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Shipshave grooms ship hulls in transit

Shipshave’s solution for in-transit cleaning of hulls – ITCH – removes early-stage biofouling during transit, improving fuel efficiency and preventing the spread of invasive aquatic species.Published 17 Oct 2022 (updated 7 Feb 2024) · 2 min read
Bottom of a ship

Quick information

At a glance

  • Eco-friendly removal of biofouling on hulls
  • Improves fuel efficiency and cuts greenhouse gas emissions
  • Hull cleaning in transit eliminates downtime for cleaning in port

The biodiversity of the world’s oceans and coastal ecosystems is threatened by invasive aquatic species. Biofouling, the build-up of aquatic organisms on a vessel’s hull, is a leading cause of invasive species spreading across marine ecosystems.

Biofouling is also an indirect cause of greenhouse gas emissions as it increases hull friction. Severe fouling can reduce vessel speed by more than 10 per cent and increase fuel consumption by more than 40 per cent.

Hull cleaning robot cleans biofouling as ships sail

Shipshave ITCH is a semi-autonomous hull cleaning robot that is tethered to a winch on the foredeck of a vessel and submerged under water. There the robot harvests propulsion energy and cleans the hull in a defined pattern using soft brushes. A variety of cleaning heads can be mounted to remove either microfouling or macrofouling.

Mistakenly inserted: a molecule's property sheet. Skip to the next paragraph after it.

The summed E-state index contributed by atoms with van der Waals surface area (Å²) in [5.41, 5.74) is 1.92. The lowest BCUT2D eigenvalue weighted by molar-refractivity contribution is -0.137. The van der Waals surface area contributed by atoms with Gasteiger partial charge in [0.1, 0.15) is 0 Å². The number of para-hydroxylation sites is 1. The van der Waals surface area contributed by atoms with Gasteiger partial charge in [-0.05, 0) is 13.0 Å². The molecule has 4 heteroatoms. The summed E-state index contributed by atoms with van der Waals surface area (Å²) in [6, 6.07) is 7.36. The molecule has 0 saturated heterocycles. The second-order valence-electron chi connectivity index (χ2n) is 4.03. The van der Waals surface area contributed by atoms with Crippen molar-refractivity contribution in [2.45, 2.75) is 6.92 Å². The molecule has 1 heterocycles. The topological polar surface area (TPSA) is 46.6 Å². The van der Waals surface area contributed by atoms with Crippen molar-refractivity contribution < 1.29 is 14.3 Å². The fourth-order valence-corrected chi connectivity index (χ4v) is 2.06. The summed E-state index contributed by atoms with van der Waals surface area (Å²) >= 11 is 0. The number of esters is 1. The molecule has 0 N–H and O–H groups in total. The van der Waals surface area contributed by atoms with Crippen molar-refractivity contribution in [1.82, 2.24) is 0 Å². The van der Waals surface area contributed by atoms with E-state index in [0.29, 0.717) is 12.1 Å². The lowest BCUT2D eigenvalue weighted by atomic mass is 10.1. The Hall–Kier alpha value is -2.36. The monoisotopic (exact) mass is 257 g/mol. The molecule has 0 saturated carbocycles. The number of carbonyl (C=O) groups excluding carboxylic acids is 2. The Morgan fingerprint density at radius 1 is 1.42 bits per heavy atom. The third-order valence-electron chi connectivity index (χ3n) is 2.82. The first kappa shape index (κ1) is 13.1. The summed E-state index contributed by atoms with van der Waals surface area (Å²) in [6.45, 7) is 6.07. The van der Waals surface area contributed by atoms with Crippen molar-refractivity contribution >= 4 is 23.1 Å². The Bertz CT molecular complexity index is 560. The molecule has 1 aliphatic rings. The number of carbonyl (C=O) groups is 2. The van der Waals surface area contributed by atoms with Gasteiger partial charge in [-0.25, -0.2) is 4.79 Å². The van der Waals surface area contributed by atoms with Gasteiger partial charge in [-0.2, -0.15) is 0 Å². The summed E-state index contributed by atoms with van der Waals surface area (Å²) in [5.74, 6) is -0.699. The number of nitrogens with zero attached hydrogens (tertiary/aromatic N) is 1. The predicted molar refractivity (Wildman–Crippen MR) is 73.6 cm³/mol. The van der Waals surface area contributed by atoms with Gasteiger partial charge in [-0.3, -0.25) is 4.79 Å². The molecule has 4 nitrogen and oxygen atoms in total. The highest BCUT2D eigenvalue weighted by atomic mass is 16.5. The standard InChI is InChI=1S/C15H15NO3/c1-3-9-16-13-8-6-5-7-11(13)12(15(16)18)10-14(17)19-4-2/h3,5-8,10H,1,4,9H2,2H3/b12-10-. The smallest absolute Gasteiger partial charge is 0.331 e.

The Shipshave ITCH system is a plug-and-play system with a user-friendly interface and can be easily installed by the ship’s crew. Lightweight and compact, the system does not require engineering or modifications to the vessel.

The crew deploys the robot manually while the ship is sailing. An integrated video camera records the cleaning process and results. It also allows for hull inspection without divers and for compiling documentation on the condition of the hull for port authorities.

bottom of a ship

Shipshave ITCH makes vessels cleaner and greener

Shipshave ITCH removes early-stage biofouling, or microfouling, which is far easier to remove than macrofouling. Because the robot operates while the vessel is in transit, sailing schedules are not disrupted and ships do not have to sail to special ports for cleaning.

Removing biofouling reduces hull friction, which in turn reduces fuel consumption. The classification society DNV estimates that vessels can achieve fuel savings on average of 8 to 10 per cent in cold climates and more in warmer climates. The direct cost savings of fuel also reduces greenhouse gas emissions.

A fuel consumption assessment performed by DNV in December 2021 showed that the use of Shipshave ITCH on a 200m bulk carrier resulted in fuel savings. Read the consumption assessment here.

Maritime trade continues to grow

As of 2021, the world merchant fleet had nearly 54 000 vessels of 1 000 gross tons and above. This number is expected to increase alongside maritime trade, which is projected to grow by 2.4 per cent in the period 2022-2026. Meanwhile, greater focus is being placed on environmental technologies in the push to make the shipping industry greener.

Shipshave ITCH is designed for use with professional vessels and came on the market in early 2021.



Prof. Olav Hanssens v. 7A, 4021 STAVANGER, Norway


Eirik Eide

Sales and Marketing Manager

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